Recently, and unfortunately, much of the media surrounding charter schools has focused on school closures. So much so that one can forget how many amazing charter schools New York City is fortunate to have.
This month, New York’s State Education Department reminded us of this fact by nominating the Bronx Charter School for Excellence for a Blue Ribbon Award.
The Blue Ribbon Award, considered one of the highest honors an American school can achieve, is awarded by the U.S. Department of Education to honor schools that have achieved high levels of performance or significant improvements. The award places emphasis on schools serving underprivileged students and particularly honors schools that have been closing the achievement gap.
Bronx Charter School for Excellence, which was one of only 19 schools in the state nominated, deserves the nomination (and should win the award) for two reasons. First, and this is what the SED based its nomination on, the school’s students are succeeding. This is true in math, but even more importantly, in English Language Arts. Over 94 percent of their students are proficient.
The school also deserves the award for reasons less well known. The fact is that when the school was opened, it stumbled badly as a result of unexpected and unfortunate leadership changes. The school was on the path to non-renewal. However, the board of the school refused to quit. Instead, they took charge, and under the leadership of the board chair, Joyce Frost, found a talented, dedicated and seasoned principal, Charlene Reid (who happened to be a DOE veteran, frustrated with the bureaucracy at her district school) to lead the path forward. Since taking on the job, she and her team of dedicated teachers transformed the school (without litigation, negotiation, statutory action or involvement from governors, mayors or others).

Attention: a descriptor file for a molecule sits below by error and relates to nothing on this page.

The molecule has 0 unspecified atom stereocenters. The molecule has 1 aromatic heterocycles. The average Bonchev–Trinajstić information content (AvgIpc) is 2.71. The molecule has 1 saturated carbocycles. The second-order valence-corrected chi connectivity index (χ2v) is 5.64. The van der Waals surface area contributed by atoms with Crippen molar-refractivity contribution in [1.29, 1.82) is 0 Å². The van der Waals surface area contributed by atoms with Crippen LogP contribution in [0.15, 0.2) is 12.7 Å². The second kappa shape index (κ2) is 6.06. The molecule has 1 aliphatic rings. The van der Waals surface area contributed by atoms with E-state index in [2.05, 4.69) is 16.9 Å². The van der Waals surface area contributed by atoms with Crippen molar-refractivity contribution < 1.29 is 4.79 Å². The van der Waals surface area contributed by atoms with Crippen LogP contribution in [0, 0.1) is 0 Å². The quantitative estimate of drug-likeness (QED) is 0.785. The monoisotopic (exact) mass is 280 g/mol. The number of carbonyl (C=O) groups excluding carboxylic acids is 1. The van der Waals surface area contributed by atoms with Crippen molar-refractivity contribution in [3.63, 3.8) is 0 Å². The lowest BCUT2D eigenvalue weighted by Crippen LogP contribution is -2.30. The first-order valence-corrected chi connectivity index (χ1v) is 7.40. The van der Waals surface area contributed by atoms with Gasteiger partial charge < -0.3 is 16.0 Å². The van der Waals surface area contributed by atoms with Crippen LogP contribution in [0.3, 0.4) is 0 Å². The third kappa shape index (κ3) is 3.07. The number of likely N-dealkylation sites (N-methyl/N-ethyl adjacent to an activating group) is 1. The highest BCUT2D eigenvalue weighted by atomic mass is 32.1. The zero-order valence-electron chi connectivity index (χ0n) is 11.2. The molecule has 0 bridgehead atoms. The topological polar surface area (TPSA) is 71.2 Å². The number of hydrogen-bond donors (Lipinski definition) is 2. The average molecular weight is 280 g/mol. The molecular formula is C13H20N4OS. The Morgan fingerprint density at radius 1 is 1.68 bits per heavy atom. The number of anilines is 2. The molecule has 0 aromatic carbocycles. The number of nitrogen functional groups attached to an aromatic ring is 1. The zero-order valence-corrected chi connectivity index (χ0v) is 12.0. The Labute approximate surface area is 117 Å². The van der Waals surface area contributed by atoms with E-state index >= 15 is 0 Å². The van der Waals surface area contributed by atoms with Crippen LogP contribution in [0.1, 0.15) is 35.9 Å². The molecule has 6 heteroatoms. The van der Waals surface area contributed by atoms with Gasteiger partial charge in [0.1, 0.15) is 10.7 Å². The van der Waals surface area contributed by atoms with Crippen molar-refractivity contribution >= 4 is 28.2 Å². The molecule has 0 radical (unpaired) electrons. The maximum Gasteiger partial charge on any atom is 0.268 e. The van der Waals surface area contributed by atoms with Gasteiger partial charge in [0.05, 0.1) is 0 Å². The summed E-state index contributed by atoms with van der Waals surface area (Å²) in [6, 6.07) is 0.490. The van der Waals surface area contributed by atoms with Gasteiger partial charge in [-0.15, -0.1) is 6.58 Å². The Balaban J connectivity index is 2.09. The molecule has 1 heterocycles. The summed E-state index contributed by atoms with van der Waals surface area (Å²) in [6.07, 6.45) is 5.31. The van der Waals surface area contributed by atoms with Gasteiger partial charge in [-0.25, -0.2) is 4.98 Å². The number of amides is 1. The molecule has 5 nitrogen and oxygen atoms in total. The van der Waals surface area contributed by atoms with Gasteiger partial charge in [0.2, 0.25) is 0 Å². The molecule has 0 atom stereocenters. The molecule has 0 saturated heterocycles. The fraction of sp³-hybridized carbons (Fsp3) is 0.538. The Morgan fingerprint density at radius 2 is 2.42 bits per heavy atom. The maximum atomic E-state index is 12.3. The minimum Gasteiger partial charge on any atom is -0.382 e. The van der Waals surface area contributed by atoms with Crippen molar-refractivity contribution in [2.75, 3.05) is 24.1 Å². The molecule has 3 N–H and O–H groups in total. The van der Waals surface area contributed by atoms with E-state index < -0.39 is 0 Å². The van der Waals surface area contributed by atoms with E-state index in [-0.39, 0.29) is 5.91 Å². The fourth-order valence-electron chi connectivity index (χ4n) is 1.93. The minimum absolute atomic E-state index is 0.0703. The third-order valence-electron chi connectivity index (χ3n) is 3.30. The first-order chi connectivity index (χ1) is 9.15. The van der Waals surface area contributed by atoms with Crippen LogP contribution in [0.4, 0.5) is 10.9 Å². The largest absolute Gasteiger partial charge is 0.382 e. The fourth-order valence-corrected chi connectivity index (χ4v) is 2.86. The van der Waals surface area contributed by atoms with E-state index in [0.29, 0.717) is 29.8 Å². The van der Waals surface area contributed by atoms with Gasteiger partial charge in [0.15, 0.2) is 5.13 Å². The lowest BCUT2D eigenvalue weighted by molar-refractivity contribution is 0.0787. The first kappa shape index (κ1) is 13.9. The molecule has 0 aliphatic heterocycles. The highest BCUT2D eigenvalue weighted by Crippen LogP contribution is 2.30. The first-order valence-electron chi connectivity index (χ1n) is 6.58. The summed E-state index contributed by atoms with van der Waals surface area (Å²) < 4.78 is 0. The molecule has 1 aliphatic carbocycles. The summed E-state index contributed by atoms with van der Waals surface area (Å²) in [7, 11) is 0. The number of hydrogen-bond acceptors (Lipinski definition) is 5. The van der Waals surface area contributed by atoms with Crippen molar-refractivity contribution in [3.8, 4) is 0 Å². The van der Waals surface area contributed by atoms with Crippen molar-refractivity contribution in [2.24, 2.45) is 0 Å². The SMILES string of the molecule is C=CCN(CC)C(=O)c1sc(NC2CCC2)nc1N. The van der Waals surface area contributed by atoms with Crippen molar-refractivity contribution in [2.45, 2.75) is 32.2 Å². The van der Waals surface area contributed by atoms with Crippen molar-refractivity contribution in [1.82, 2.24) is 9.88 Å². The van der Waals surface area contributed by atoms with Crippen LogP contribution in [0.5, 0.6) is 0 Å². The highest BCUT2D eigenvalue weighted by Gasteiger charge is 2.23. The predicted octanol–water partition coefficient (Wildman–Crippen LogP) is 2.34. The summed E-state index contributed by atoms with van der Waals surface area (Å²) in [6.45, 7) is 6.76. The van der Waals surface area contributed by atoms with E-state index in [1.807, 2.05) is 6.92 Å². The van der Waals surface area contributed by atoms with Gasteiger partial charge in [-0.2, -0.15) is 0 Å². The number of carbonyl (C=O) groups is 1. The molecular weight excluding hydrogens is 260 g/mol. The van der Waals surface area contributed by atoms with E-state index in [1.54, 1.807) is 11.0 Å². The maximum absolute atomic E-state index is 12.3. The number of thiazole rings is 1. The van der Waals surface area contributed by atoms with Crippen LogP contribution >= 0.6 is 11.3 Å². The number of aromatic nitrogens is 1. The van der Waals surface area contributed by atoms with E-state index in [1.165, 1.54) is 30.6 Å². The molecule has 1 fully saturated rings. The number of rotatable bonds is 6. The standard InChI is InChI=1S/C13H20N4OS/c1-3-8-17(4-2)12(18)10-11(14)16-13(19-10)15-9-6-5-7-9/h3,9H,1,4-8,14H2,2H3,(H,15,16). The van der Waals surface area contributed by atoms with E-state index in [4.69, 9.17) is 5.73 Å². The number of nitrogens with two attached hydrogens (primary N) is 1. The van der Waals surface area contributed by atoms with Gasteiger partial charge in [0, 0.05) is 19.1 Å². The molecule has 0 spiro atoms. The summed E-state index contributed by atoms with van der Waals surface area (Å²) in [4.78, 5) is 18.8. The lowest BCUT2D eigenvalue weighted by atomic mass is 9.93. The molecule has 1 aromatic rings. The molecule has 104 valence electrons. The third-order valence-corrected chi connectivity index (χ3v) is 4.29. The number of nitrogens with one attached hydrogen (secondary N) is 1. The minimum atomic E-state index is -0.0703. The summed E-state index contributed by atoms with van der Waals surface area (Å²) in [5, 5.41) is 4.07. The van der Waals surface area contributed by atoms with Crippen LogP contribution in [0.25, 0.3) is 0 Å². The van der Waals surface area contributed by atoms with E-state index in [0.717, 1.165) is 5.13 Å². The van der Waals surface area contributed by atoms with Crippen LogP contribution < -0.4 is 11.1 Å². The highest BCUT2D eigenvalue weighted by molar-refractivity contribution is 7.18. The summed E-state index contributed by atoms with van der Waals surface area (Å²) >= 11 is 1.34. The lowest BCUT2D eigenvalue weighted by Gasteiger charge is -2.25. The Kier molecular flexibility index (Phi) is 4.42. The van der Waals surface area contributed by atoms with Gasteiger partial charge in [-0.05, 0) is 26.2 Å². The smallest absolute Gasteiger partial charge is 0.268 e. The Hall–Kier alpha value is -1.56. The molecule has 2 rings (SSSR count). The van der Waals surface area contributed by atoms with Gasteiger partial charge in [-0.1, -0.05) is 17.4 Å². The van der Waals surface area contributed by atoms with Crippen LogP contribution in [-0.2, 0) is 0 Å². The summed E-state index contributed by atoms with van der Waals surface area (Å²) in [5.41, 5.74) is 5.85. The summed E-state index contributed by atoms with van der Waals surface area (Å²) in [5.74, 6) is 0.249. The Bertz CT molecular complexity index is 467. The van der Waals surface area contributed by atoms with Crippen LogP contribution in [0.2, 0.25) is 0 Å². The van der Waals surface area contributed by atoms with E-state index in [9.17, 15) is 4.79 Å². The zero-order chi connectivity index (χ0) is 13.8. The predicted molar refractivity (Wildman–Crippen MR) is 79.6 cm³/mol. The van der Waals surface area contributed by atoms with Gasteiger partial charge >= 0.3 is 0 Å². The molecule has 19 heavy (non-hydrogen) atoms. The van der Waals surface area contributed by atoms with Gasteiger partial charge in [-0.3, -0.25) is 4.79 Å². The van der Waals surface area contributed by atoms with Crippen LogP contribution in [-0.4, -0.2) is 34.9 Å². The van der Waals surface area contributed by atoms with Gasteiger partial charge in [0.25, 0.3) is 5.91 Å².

None of it was easy; none of it is easy. Every day, the team at Bronx Charter for Excellence builds anew a school culture that is dedicated to seeing students flourish and grow. Every day there are challenges. And every day, the school pushes itself to do and be better.
That’s why we have charters–so that great leaders and great teachers can come together and concentrate on one thing and one thing only: making a great public school available to their students, and in turn showing and sharing what is possible with all public schools whether charter or district.